• Professionals?  Professional what?  Artists? Engineers?  Artists are irrational and can't be taken seriously.  Engineers on the other hand...
  • lol
  • Or maybe they've actually used both and found N-Trig to be terrible. It's possible that Microsoft finally has a good implementation of N-Trig (POSSIBLE) but every other N-Trig device I've used has been crap compared to the Wacom devices. 
  • From what I hear, more recent N-trig devices have been decent. It's just that if you used it a few years ago you're not likely to try again this soon. This seems like a very quick jump in quality. It's perfectly reasonable for artists to be wary. Engineers on the other hand believe anything they see on paper...  lol
  • I tried the Tapp 11 and some other N-Trig devices. Those are the latest devices to use N-Trig before the SP3. They were usable for note taking but the lines just weren't as smooth. You can see the pen is lower resolution. Also the hovering lag is really really bad. I assume it is to save the pen's battery. It would be nicer if they kept the refresh rate high and made the pen rechargeable.    And Engineers don't instantly believe anything they see on marketing papers. Of course Microsoft is going to say the pen is at least as good as the SP2 and SP pens. It would be very bad marketing to say "yeah well this new pen is overall worse than the old one but it's cheaper and lets us make the device 1mm thinner so that's why we went with N-Trig."
  • I think recent n-trig debate in the forums have proven the exact opposite ;-)
  • A much appreciated answer. Kinda shines light on why some Wacom devices perform worse than others.
  • I learned a new vocabulary word today (loquacious). Thanks WPCentral ;)
  • I'm just trying to get my head around hearing from StevieB!
  • I actually purchased the Wacom Cintiq Companion tablet so I won't be looking at the Surface Pro.  Let me just say that the pen wasn't the only reason for my decision -- the Cintiq has 4 programmable hardware buttons and a programmable rocker switch on the tablet's face that mimic the Wacom tablets we've been using for years and I find them to be invaluable (along with the extra 3" of screen space that it had over previous Surface Pro models). I would be curious to play with the N-Trig, but without those buttons it's rather moot to me.
  • The N-trig does require a battery, which is its biggest problem. Will it warn you when the battery is low?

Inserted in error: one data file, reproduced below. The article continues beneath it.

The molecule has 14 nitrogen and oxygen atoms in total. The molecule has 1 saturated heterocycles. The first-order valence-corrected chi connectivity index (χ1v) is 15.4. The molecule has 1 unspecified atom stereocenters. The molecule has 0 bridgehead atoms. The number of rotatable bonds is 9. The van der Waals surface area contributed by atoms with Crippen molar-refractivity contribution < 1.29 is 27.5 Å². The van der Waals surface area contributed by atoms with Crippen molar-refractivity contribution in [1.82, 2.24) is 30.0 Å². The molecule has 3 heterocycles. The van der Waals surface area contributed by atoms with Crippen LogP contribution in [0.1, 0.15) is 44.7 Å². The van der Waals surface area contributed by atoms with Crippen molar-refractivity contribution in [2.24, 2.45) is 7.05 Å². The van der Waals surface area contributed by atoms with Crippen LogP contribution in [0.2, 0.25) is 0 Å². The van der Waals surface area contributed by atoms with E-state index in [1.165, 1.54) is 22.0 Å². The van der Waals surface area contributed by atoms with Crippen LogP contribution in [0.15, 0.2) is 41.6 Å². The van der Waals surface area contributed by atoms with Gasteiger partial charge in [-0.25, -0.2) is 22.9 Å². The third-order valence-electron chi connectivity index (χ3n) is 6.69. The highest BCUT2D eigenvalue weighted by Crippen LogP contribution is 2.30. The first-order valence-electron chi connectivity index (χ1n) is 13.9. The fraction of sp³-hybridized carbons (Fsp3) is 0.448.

• The battery typically lasts 6 months with heavy usage.  You get a battery warning in the sense that the stylus starts to act up.
  • I dunno, people are having anxiety largely over a change in the name from Wacom to N-Trig IMO. I use the pen input in my Pro 2 regularly, and I had the chance to use the Pro 3 at the meetup in NYC (thanks to Marey Jo Foley). I immediatley noticed a huge improvement from the Pro 2 to the Pro 3, it is that obvious IMO.  Nearly all the innaccuracy issues stemming from the Wacom tech on the Pro 2 (hello inaccurate corners!) are fixed. With the updated bersion of Photoshop coming as well, I think this switch will actually be a positive thing for a lot of people.
  • The N-Trig isn't actually new technology, it has been around for a while and has had the benefit of being improved over the years. Many who have used their pens in the past will testament to the fact that a bad experience in the start had become a rather good experience now. The Synaptic pen (Dell DV8 Pro) on the other hand is new tech, and had seen a bevy of problems and growing pains.
    Wacom does have a vastly larger use base than N-Trig, however. This is both because of build quality, and a longer, more available product base. It is great to look at the facts before dismissing a lesser known technology. The same arguments people are using against N-Trig, are the same arguments that many of its use to defend the upstart Windows Phone against iPhones.
  • One of the best things he mentioned: "We are going to make that easier for you by later giving you a piece of software that allows you to map your own force curve!"
  • The battery is one of the biggest problems with n-trig over wacom. As the battery depletes the accuracy lessons and the responsiveness lessons. That and the decreased levels of pressure sensitivity make the SP3 for me who will use it for PS and Zbrush a no go. I'll wait for reviews after it's been out several months to get the real answers than from people using it for a week.